I was sitting in my first theology class at seminary when someone popped in to tell us that the World Trade Center had been attacked. We gathered in a central meeting area to watch events unfold.

For a while I was just numb and unable to process what was happening. What did this mean? Why did this happen? To this day I think we’re still trying to figure this out.

Is this the clash of civilizations? Do the terrorists fear western culture? Is this about Israel? Are the terrorists just looking for someone to hate?

Questions, Questions, Questions

At rock bottom, we have thousands of widows, widowers, and orphans.

Aggressive and militant policies have a way of spiraling out of control. Pretty soon it doesn’t matter who fired the first shot. All that matters is we keep shooting.

I don’t know what our government does overseas. I don’t know if the terrorists have any legitimate complaints. I don’t know if our policies are misguided.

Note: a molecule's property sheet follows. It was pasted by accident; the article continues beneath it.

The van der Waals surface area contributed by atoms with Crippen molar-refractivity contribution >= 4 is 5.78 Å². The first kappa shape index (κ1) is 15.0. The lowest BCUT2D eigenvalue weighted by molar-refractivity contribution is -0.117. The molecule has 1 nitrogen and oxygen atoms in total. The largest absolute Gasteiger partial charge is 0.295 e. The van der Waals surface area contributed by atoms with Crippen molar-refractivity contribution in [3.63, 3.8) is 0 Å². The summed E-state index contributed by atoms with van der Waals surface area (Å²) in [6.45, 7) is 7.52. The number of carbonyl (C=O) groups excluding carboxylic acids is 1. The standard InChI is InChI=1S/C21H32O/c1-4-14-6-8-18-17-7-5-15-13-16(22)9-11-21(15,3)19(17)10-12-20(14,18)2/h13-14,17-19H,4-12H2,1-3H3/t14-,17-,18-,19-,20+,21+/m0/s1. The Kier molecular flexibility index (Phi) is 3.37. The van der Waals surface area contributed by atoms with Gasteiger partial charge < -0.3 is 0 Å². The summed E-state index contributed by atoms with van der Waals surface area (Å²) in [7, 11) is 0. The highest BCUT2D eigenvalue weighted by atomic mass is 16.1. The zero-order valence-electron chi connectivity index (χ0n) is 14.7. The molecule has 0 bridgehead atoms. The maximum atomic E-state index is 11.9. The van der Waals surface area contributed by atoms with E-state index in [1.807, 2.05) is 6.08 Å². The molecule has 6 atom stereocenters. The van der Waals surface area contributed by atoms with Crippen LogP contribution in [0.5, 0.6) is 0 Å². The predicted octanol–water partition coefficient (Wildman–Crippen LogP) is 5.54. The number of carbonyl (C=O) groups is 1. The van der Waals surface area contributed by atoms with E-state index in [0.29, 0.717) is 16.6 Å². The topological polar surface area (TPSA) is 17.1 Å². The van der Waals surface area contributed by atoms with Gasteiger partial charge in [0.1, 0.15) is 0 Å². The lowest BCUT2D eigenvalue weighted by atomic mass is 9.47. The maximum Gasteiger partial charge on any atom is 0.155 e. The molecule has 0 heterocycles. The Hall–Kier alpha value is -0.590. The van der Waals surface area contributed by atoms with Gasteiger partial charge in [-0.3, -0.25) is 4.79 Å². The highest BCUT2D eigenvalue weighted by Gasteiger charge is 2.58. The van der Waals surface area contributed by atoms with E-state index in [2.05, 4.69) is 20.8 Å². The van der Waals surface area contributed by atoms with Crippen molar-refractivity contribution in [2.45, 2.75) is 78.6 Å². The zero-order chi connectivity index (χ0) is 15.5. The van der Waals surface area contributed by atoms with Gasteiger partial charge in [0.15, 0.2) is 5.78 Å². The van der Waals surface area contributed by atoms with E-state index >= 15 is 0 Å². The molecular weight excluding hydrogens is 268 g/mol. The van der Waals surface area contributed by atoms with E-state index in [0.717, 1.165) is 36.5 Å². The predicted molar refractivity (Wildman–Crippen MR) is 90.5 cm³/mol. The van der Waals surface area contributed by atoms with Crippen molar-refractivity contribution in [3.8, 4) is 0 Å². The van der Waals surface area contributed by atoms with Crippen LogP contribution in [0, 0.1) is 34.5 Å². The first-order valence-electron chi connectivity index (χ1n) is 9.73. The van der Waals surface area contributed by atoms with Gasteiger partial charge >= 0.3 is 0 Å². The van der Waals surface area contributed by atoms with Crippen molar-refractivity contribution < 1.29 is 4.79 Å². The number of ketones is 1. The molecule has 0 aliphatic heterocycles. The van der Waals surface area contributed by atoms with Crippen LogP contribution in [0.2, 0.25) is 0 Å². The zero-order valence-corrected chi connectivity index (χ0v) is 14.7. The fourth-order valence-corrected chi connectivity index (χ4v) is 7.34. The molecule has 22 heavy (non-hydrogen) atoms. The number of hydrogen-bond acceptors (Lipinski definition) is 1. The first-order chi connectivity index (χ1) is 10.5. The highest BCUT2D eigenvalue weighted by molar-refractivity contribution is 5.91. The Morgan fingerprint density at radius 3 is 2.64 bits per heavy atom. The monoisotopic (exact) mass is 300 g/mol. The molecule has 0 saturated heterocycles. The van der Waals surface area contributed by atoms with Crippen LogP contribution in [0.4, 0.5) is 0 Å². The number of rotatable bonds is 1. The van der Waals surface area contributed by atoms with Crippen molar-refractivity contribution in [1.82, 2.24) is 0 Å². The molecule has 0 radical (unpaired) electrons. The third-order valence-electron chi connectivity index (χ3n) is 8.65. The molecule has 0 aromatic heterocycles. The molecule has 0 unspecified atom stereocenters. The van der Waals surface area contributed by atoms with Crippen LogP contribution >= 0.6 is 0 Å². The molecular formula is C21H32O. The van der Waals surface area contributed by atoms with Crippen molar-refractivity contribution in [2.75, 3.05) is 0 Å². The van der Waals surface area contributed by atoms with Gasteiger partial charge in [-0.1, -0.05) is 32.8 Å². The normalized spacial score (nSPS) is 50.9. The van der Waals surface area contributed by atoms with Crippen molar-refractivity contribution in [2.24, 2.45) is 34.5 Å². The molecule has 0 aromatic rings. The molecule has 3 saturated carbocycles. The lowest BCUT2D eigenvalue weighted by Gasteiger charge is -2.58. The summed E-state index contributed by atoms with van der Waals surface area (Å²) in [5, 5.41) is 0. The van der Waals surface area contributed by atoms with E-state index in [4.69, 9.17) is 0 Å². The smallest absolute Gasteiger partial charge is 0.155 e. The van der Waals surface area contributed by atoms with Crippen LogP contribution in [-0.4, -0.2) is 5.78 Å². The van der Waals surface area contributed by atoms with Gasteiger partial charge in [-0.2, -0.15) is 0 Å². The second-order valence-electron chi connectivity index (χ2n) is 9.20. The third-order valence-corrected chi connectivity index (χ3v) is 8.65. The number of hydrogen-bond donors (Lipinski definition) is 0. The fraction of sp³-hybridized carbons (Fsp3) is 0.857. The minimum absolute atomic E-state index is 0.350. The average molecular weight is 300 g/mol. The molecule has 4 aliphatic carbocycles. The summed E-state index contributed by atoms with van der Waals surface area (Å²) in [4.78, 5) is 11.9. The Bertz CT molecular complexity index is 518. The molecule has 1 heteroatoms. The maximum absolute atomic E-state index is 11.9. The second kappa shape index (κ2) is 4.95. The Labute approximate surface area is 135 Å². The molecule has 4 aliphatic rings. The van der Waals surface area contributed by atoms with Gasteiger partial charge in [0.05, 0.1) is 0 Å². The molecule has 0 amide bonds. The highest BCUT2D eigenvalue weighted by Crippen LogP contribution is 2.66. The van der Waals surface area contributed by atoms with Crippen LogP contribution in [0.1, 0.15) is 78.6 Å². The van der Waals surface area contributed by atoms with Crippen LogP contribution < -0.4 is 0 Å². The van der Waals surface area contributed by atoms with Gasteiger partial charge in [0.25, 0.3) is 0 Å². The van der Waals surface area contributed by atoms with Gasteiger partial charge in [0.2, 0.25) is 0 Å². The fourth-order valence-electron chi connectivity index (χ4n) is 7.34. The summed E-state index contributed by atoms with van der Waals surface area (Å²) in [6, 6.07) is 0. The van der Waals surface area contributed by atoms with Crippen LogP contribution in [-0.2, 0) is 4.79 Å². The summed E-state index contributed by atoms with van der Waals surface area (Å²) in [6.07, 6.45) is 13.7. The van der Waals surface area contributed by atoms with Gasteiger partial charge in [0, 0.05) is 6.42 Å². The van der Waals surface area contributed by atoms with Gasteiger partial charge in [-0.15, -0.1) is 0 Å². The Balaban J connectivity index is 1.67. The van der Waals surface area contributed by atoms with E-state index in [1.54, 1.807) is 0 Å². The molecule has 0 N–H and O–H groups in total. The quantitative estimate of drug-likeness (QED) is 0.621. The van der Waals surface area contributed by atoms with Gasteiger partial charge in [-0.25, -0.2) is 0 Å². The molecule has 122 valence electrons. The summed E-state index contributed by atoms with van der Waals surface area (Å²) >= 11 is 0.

I can see suffering on both sides. Will calling a truce help? Maybe not. I’m not a 100% pacifist. I don’t know if that’s even possible. But I do think if any one needs to take a hit and not punch back, it’s probably America. We can afford to let our pride suffer a little.

If we can at least offer a pause in the cycle of violence, if we can preserve the lives of fathers and mothers, husbands and wives, if we can at least try to initiate some kind of movement toward a diplomatic peace . . . then why not? Why did we rush into war? Why did so many of us support it? Why didn’t I speak out against it?

Striking back feels gratifying. We think we’ve dislodged part of the problem. But have we really? Can we ever succeed? What is success here anyway? Complete annihilation of our enemies?

My prayers are with those who have suffered so much as a result of the 9-11 attacks. I also grieve for those widows and orphans who have to hear the death of a loved one as the rationale behind excessive violence. To hear 9-11 recalled as the reason for torture, invasion of privacy, and the invations of countries is a heavy burden to bear.

Reading a list of names is not quite enough. We need to remember that each name is bound to a network of devastated loved ones. The tragedy of 9-11 touched thousands upon thousands.

I pray that we can be an instrument of God’s redemption and healing in the world.

2 thoughts on “Remembering

  1. Ed Post author

    Are you sure? I don’t remember any Dr. Pepper, candy bars, or Dorritos.

    Then again, it was a morning class. Maybe they were just for lunch . . .
    ; )

Comments are closed.